Our distractible prefrontal cortex
Our prefrontal cortex is always on alert for new external experiences. This likely originated back in time when as hunter gatherers any rustle in the grasses could mean a predator was approaching. Unfortunately this means that is all too easy for us to be distracted by exterior inputs.
Our prefrontal cortex is also sensitive to internal inputs. A memory or thought can also throw off our focus. Thinking about the errand you have to do at lunch can be just as distracting as the conversation outside your office.
Distractions exhaust the prefrontal cortex’s limited resources. Being “always on” (connected to others via technology) can drop your IQ significantly, as much as losing a night’s sleep. Focus occurs partly through the inhibition of distractions. The brain has a common braking system for all types of braking. Inhibition uses a lot of energy because the braking system is part of the prefrontal cortex. Each time you inhibit something, your ability to inhibit again is reduced. Inhibition requires catching an impulse when it first emerges, before the momentum of an action takes over. (David Rock, Your Brain at Work, page 58.)
Frank in Calgary’s prefrontal cortex is experiencing major distractions. Every time he stops and starts work on his file his brain has to reactivate a sensitive network of billions of neurons. It slows him down, and reduces his effectiveness.
Frank tries to deal with the distractions by ignoring them but when his eyes drift to the email alert or who is calling on his cell phone he often finds it difficult to stop from answering.
While writing this article my phone rang and before I could stop myself my hand had picked up the phone and answered the call.
Why is it so hard to stop ourselves from getting caught up? That is because our brains have a hard time putting on the brakes, and the more frequently we use the brakes, the less effective they are.
What Frank and I and any of you distractible types need to do is the following:
Our sensitive prefrontal cortex
John in Toronto has his door closed and email off, but he still can’t bring himself to work and is surfing the net instead. He is experiencing a phenomenon that was discovered by researchers close to a hundred years ago:
In 1908, scientists Robert Yerkes and John Dodson discovered a fact about human performance that they called the inverted U. They found that performance was poor at low levels of stress, hit a sweet spot at reasonable levels of stress, and tapered off under high stress. The verb stress means “to emphasize,” and it’s not necessarily a negative thing. It’s wrong to think your performance would improve if stress disappeared from your life. It takes a certain amount of stress just to get out of bed in the morning. This type of stress is known as eustress, or positive stress. Positive stress helps focus your attention. (David Rock, Your Brain at Work, page 62)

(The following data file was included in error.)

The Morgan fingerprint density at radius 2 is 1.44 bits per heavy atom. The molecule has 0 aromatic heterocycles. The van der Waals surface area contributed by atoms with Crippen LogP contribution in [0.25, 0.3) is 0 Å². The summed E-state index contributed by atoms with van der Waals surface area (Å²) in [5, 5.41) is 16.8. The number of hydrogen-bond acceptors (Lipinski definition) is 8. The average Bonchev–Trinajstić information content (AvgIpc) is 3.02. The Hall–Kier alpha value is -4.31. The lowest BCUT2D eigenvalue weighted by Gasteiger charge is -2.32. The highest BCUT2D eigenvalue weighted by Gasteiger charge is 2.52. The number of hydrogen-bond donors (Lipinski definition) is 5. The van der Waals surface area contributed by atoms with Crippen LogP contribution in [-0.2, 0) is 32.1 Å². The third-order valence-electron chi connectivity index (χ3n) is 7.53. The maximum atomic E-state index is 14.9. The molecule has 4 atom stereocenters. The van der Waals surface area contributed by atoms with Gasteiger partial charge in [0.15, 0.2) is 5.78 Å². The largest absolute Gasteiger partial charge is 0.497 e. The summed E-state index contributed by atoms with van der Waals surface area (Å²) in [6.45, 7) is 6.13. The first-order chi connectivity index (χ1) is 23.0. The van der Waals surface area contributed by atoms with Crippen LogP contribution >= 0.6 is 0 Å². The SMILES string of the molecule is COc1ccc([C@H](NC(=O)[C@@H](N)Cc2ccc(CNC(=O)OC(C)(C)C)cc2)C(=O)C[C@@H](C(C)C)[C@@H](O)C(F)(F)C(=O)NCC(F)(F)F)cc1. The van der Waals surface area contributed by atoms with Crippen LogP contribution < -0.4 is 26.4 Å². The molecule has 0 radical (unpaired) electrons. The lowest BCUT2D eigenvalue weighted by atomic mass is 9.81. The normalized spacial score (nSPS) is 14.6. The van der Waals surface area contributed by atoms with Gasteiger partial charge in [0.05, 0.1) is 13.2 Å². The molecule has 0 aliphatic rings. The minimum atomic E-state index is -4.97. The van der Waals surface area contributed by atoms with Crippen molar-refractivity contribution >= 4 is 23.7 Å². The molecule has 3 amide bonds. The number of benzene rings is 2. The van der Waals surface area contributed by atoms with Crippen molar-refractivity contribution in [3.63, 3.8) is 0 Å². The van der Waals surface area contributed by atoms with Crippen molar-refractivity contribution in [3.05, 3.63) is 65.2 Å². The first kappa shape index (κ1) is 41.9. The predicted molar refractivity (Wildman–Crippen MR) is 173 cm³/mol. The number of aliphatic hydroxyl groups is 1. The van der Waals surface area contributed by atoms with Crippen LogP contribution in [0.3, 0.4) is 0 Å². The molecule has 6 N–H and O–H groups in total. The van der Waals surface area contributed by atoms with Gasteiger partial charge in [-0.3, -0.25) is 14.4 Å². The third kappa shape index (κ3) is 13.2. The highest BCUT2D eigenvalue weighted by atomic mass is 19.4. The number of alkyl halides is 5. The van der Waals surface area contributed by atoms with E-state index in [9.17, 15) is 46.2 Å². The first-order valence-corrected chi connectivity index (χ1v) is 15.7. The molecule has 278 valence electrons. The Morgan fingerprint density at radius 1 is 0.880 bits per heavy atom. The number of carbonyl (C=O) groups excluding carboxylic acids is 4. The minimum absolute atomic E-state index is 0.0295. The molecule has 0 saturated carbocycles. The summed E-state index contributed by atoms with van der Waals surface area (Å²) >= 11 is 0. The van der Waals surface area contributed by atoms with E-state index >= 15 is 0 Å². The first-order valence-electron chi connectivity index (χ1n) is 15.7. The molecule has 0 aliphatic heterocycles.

As you might have guessed John is a capital markets and securities lawyer who is used to working under tremendous pressure. With the mining downturn he’s been finding it much quieter and while he still has day-to-day legal work to conduct for his clients he is just not able to focus on it. What John needs to try is turning us the stress a little. Here’s what he can do to bring his adrenaline level up:
Or alternatively he can try getting his brain’s dopamine level up by introducing something fresh and new or humorous. He can take five minutes to watch a funny video before getting down to work. Our brains also respond positively to small shifts in our environment. John can try moving the position of his computer screen and chair slightly in the office. Or as one client with a standing desk recommended, move the desk into the upright standing position from sitting.
What about Tina in Vancouver? She’s suffering from distraction and stress overload, what is she to do?
With too much incoming information Tina’s stress levels are too high. The stress in turn is triggering a series of negative thoughts. Her prefrontal cortex just can’t operate under those conditions.
First, she needs to take a short break. A walk out of her office to the coffee room or somewhere private for a change of scenery would help. Tina need to move to break out of the mental rut she is in.
Next, I would recommend Tina take ten slow deep inhales and exhales and think about five things that she is most grateful for. The breaths are to counteract her stress reaction and cue her body into relaxing. The gratitude practice is to stop the train of negative thoughts and turn her thinking outward.
Finally, she would do well to seek out a friendly colleague to talk about the project at hand and figure out her work plan.
Talking with a friendly colleague will help raise her dopamine levels and get brain chemistry moving upwards towards that Goldilocks just-right level. Jotting down her action plan on paper would also help – so that she is not cluttering her brain with any more information.
All human brain’s differ, but do share the same chemistry and mechanics. John, Frank, and Tina, are just like you and me. We are all too easily distracted and thrown off our game by changes in our stress levels. The good news is that by understanding how our brains work we can take steps to make the most of what our prefrontal cortex’s can deliver.